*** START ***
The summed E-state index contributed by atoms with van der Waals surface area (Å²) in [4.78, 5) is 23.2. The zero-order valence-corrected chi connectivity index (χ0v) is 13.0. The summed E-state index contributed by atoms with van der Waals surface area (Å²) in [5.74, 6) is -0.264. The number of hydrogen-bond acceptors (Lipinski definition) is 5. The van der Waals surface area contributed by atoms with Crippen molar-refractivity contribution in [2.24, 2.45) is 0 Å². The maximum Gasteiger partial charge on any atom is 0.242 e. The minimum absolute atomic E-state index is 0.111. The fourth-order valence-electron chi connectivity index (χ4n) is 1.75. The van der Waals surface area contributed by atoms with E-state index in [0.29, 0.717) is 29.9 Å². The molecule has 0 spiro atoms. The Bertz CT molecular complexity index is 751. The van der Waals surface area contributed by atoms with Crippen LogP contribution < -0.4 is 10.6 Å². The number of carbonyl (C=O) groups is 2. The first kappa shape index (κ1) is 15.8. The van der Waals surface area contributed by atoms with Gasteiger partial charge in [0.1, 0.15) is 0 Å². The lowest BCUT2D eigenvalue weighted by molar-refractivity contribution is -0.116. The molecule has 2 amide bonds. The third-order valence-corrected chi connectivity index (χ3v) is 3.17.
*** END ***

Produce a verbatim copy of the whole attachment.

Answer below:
The summed E-state index contributed by atoms with van der Waals surface area (Å²) in [4.78, 5) is 23.2. The zero-order valence-corrected chi connectivity index (χ0v) is 13.0. The summed E-state index contributed by atoms with van der Waals surface area (Å²) in [5.74, 6) is -0.264. The number of hydrogen-bond acceptors (Lipinski definition) is 5. The van der Waals surface area contributed by atoms with Crippen molar-refractivity contribution in [2.24, 2.45) is 0 Å². The maximum Gasteiger partial charge on any atom is 0.242 e. The minimum absolute atomic E-state index is 0.111. The fourth-order valence-electron chi connectivity index (χ4n) is 1.75. The van der Waals surface area contributed by atoms with E-state index in [0.29, 0.717) is 29.9 Å². The molecule has 0 spiro atoms. The Bertz CT molecular complexity index is 751. The van der Waals surface area contributed by atoms with Crippen LogP contribution < -0.4 is 10.6 Å². The number of carbonyl (C=O) groups is 2. The first kappa shape index (κ1) is 15.8. The van der Waals surface area contributed by atoms with Gasteiger partial charge in [0.1, 0.15) is 0 Å². The lowest BCUT2D eigenvalue weighted by molar-refractivity contribution is -0.116. The molecule has 2 amide bonds. The third-order valence-corrected chi connectivity index (χ3v) is 3.17.